Miranda Jessop is an aspiring historian and lifelong learner. After graduating from Hillcrest in 2014 with a 4.0 and the highest point total of any IB graduate that year while also a student body officer and member of Hillcrest’s Dance Company, Miranda went on to Brigham Young University, where she was again at the top of her class. She served a full-time Spanish-speaking mission and added the language to her academic goals. In April 2020, she graduated from BYU with a Bachelor of Arts in History as well as Spanish, a minor in German, and a 3.99 GPA. She was named Department of History Valedictorian as well as the Honors Department Exceptional Student.
While at BYU, Miranda received multiple scholarships and awards for her academic excellence as well as her research and writing. She currently has four published articles to her name, including one in Spanish and one co-authored with BYU History Department Chair Dr. Brian Cannon. She was also an editor of The Thetean, a scholarly student journal. Additionally, she submitted original, award-winning research at the 2019 Phi Alpha Theta Utah Regional Conference, where she presented her paper “‘Our Daughters are Our Shields’: Autonomy, Agency, and Resistant Self-Direction as Wielded by the Women of the Mongol Empire.”
During her undergraduate years, Miranda took the opportunity to study abroad. In Vienna, she completed German classes, transcribed Holocaust survivor accounts for the Ludwig Boltzmann Instut fur Geschichte und Gesellschaft, and translated for the Volkskundemuseum. Before graduating from BYU, she also attended the University of Cambridge Pembroke-King’s Programme, where she began work on her Honors thesis, “‘Women Thus Educated’: Transnational Influences on Women’s Arguments for Female Education in Seventeenth Century England.” which explores the metaphysics of womanhood as articulated by prominent proto-feminist women who spoke in favor of women’s formal education.
In addition to her studies, Miranda worked to support herself and volunteered in the community. She served as treasurer and then president of BYU’s chapter of Phi Alpha Theta, a History Honor Society. She organized the “Dead Suffragists’ Debate,” a Faith and Scholarship panel, and department-wide socials while participating in the Student College Council. In addition to working as a research assistant, teaching assistant, and tutor, she volunteered her time teaching free English classes to Spanish speakers, recording personal histories of refugees with My Story Matters, and helping Spanish-speaking high school students earn credit for graduation.
Since graduating, Miranda has worked as a women’s history research consultant for Better Days 2020, where she wrote about influential Indigenous women in Utah history, and an archivist for the History Department of the Church of Jesus Christ of Latter-day Saints, where her work ranged from acquiring and cataloging oral histories and other donation to authoring and editing publications.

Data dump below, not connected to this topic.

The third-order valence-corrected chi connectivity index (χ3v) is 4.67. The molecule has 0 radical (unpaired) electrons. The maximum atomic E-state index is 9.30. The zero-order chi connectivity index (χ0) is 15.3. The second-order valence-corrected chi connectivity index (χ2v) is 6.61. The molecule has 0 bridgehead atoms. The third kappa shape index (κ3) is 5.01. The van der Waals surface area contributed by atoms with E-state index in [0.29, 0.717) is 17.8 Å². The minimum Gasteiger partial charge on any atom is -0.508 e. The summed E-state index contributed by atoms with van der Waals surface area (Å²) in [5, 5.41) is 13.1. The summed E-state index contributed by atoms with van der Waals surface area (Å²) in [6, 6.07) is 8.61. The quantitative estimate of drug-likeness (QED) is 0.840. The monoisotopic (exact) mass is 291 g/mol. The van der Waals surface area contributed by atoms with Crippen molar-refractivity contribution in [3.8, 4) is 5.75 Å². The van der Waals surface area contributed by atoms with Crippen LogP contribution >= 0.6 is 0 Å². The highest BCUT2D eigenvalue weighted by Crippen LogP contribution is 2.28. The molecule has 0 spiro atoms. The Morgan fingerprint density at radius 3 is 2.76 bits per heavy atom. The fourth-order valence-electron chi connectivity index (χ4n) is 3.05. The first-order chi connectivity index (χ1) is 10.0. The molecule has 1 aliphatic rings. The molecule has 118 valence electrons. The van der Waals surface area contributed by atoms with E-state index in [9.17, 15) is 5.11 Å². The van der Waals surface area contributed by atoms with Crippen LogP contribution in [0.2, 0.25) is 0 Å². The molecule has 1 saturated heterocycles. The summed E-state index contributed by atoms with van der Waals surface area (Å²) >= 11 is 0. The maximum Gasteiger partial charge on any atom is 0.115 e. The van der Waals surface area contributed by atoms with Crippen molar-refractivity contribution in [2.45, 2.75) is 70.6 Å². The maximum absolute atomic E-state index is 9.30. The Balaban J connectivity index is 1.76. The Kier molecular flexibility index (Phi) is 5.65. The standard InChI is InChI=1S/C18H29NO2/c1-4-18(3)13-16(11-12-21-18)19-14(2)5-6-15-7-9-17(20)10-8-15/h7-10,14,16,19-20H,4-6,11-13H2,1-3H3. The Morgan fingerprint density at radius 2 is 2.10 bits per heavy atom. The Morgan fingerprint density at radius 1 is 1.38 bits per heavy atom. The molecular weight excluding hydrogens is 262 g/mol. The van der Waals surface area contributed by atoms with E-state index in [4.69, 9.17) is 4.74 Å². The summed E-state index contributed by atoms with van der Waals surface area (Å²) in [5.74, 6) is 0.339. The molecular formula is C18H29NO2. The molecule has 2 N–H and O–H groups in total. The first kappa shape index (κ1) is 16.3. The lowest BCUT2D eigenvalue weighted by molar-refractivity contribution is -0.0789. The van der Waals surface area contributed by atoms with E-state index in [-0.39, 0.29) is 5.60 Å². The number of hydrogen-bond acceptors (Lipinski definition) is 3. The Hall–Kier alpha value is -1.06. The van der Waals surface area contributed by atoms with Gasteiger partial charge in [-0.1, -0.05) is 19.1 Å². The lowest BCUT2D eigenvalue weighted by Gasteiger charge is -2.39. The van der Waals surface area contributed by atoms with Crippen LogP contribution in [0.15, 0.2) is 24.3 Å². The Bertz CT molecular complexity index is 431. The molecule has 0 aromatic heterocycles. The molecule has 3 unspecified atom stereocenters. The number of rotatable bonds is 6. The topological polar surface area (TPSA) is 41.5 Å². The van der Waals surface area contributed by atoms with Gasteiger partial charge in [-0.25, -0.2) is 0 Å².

During the last year, Miranda has applied to six graduate schools in the United Kingdom and was accepted into every one, including such prestigious universities as St. Andrews, Edinburgh, and York. This fall she will be attending the University of York in pursuit of a master’s degree in Medieval History, the next stop in the journey to become a professor of history. Her journey and purpose is, in her own words, “to fill the silence with the words, voices, and histories of the overlooked, dismissed, and marginalized.”
People make choices; choices make history.
I choose to study history because I value people as complex human beings and am fascinated by their experiences and the stories they tell about themselves. The more I learn of history and the complexity of life, the more I recognize the value and impact of my own agency. My choices matter, and so do yours.
My years at Hillcrest were full of important choices. it was a formative period of personal and educational exploration, development, and accomplishment that served as a springboard into a meaningful and successful adult life. I am grateful to accept this honor, which serves as a personal reminder of those formative years and all the friends, teachers, and administrators, who helped me become the person I am today.
I firmly believe that my time at Hillcrest set the trajectory of both my formal education and my personal growth and development. My participation in the International Baccalaureate Programme encouraged me to look beyond my own perception and engage with other viewpoints as I developed critical thinking and research skills. My interpersonal experiences with fellow students from various walks of life taught me empathy and the power of connection.